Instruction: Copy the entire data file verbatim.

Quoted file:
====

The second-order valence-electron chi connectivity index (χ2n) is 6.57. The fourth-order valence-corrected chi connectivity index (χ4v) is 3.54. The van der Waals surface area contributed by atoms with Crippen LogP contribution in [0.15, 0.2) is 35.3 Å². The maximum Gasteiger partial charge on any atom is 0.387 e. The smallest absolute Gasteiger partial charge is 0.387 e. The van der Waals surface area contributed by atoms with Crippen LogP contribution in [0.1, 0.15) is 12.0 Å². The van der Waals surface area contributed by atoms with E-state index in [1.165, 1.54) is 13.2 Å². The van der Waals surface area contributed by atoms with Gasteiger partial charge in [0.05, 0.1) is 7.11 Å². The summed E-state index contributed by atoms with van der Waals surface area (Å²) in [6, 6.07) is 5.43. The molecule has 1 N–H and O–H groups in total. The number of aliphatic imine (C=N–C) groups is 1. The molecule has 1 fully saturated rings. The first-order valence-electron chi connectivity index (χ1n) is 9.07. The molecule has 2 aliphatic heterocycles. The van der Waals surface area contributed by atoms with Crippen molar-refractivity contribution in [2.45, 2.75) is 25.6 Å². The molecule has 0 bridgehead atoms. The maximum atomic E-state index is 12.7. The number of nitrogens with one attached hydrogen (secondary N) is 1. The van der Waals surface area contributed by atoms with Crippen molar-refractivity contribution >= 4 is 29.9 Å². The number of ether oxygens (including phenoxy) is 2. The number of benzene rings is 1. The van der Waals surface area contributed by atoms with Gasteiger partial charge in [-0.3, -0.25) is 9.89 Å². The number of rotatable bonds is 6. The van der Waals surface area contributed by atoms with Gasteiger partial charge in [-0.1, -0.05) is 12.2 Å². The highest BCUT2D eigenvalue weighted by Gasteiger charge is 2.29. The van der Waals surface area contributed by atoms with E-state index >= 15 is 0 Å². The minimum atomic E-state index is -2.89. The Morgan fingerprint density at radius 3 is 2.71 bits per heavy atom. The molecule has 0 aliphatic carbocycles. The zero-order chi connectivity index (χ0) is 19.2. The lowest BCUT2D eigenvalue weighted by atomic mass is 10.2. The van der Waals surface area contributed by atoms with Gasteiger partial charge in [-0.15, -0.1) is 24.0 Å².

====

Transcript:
The second-order valence-electron chi connectivity index (χ2n) is 6.57. The fourth-order valence-corrected chi connectivity index (χ4v) is 3.54. The van der Waals surface area contributed by atoms with Crippen LogP contribution in [0.15, 0.2) is 35.3 Å². The maximum Gasteiger partial charge on any atom is 0.387 e. The smallest absolute Gasteiger partial charge is 0.387 e. The van der Waals surface area contributed by atoms with Crippen LogP contribution in [0.1, 0.15) is 12.0 Å². The van der Waals surface area contributed by atoms with E-state index in [1.165, 1.54) is 13.2 Å². The van der Waals surface area contributed by atoms with Gasteiger partial charge in [0.05, 0.1) is 7.11 Å². The summed E-state index contributed by atoms with van der Waals surface area (Å²) in [6, 6.07) is 5.43. The molecule has 1 N–H and O–H groups in total. The number of aliphatic imine (C=N–C) groups is 1. The molecule has 1 fully saturated rings. The first-order valence-electron chi connectivity index (χ1n) is 9.07. The molecule has 2 aliphatic heterocycles. The van der Waals surface area contributed by atoms with Crippen molar-refractivity contribution in [2.45, 2.75) is 25.6 Å². The molecule has 0 bridgehead atoms. The maximum atomic E-state index is 12.7. The number of nitrogens with one attached hydrogen (secondary N) is 1. The van der Waals surface area contributed by atoms with Crippen molar-refractivity contribution >= 4 is 29.9 Å². The number of ether oxygens (including phenoxy) is 2. The number of benzene rings is 1. The van der Waals surface area contributed by atoms with Gasteiger partial charge in [-0.3, -0.25) is 9.89 Å². The number of rotatable bonds is 6. The van der Waals surface area contributed by atoms with Gasteiger partial charge in [-0.1, -0.05) is 12.2 Å². The highest BCUT2D eigenvalue weighted by Gasteiger charge is 2.29. The van der Waals surface area contributed by atoms with E-state index >= 15 is 0 Å². The minimum atomic E-state index is -2.89. The Morgan fingerprint density at radius 3 is 2.71 bits per heavy atom. The molecule has 0 aliphatic carbocycles. The zero-order chi connectivity index (χ0) is 19.2. The lowest BCUT2D eigenvalue weighted by atomic mass is 10.2. The van der Waals surface area contributed by atoms with Gasteiger partial charge in [-0.15, -0.1) is 24.0 Å².